Parliament: $100m injection to enhance maritime sector amid growing global competition

A fund to support business development plans, productivity measures and training requirements will receive a $100 million boost, said MPA.
A fund to support business development plans, productivity measures and training requirements will receive a $100 million boost, said MPA.PHOTO: ST FILE

SINGAPORE - Shipping firms can expect more government support as Singapore ramps up efforts to enhance the maritime sector amid growing global competition.

A fund to support business development plans, productivity measures and training requirements will receive a $100 million boost, said the Maritime and Port Authority of Singapore (MPA).

The money is expected to support about 30 new projects and 5,000 people annually, including initiatives to be rolled out as part of plans to move the port to Tuas.

The mammoth move of port functions from Tanjong Pagar, Pasir Panjang, Keppel and Brani to Tuas South will allow Singapore to handle about 65 million twenty-foot equivalent units (TEUs) of cargo a year - about double what the port handled last year.

The top-up to the fund - which will take the total amount set aside under the programme since 2007 to $285 million - comes even as the Port of Singapore had a record year in 2017.

Speaking in Parliament on Wednesday (March 7) during the debate on his ministry's budget, Senior Minister of State for Transport Lam Pin Min noted that in 2017, container throughput grew significantly by 8.9 per cent to 33.7 million TEUs, while cargo volumes rose 5.5 per cent year on year to 626.2 million tonnes.

But there are challenges, he warned, as he echoed a point raised by Mr Ang Wei Neng (Jurong GRC), who had pointed out that several Malaysian ports have announced expansion plans funded by Chinese investments.

 
 

This has raised concerns about the emergence of new and alternative trade routes in the region.

To stay ahead, the maritime sector, which accounts for about 7 per cent of Singapore's gross domestic product and more than 170,000 jobs, must continue to innovate and look for new growth opportunities, Mr Lam said.

With this in mind, MPA is launching the Maritime Transformation Programme, to collaborate with research agencies and institutes of higher learning to build new capabilities, for example, in maritime traffic management.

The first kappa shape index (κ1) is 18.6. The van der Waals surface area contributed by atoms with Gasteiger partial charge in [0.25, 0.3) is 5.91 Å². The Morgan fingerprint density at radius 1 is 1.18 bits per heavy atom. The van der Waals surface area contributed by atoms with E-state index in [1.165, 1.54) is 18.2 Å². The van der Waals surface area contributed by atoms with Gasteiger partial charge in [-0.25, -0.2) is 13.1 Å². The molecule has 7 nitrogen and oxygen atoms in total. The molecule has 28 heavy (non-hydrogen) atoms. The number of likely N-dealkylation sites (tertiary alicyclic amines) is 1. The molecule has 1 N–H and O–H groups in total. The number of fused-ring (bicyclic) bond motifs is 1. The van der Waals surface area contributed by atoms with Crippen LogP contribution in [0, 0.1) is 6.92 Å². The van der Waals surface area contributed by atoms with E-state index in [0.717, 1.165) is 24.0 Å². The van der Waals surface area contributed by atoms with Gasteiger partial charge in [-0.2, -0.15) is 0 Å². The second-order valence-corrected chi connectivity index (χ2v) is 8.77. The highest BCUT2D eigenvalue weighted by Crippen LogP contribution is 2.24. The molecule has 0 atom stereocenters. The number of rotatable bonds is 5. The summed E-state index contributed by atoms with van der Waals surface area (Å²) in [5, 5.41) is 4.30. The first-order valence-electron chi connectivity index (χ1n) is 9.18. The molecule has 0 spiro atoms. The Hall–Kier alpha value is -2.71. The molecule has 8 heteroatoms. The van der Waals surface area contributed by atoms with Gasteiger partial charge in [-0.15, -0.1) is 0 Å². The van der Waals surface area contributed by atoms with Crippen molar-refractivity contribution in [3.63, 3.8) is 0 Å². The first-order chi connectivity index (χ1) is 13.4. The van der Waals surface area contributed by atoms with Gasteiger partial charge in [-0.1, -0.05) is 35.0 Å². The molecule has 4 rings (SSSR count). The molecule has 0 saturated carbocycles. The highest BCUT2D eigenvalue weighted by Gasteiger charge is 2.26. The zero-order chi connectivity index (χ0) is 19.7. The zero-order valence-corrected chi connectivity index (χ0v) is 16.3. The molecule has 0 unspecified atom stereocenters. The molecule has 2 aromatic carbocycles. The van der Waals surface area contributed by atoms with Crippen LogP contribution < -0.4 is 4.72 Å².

A maritime data hub - believed to be the first of its kind globally - will also be set up so that technology companies, start-ups and other stakeholders are able to access the information they need to come up with new digital apps and other services for the sector.

To upgrade the workforce, MPA will also roll out a new global talent programme by 2019 which will provide 70 per cent funding to companies that are keen to offer their workers overseas training.

Responding to Non-Constituency MP Dennis Tan, who raised concerns about safety, Mr Lam stressed that maritime safety is an important priority for MPA and especially so since the Singapore Strait is a busy waterway, he said.

Beyond rules and regulations, the focus is also on safety awareness among industry players, Mr Lam added.

Despite strong headwinds and keener competition, the Port of Singapore recorded a strong year in 2017.

The new initiatives should help boost the maritime sector's competitiveness, MPA's chief executive Andrew Tan told The Straits Times.

"Despite strong headwinds and keener competition, the Port of Singapore recorded a strong year in 2017. Container throughput grew by 8.9 per cent to 33.7 million TEUs, spurred by improvements in global trade growth and the repositioning of major shipping alliances. We will continue to enhance the value proposition of Singapore by strengthening our connectivity, building a vibrant innovation ecosystem, and developing a future-ready maritime workforce," he said.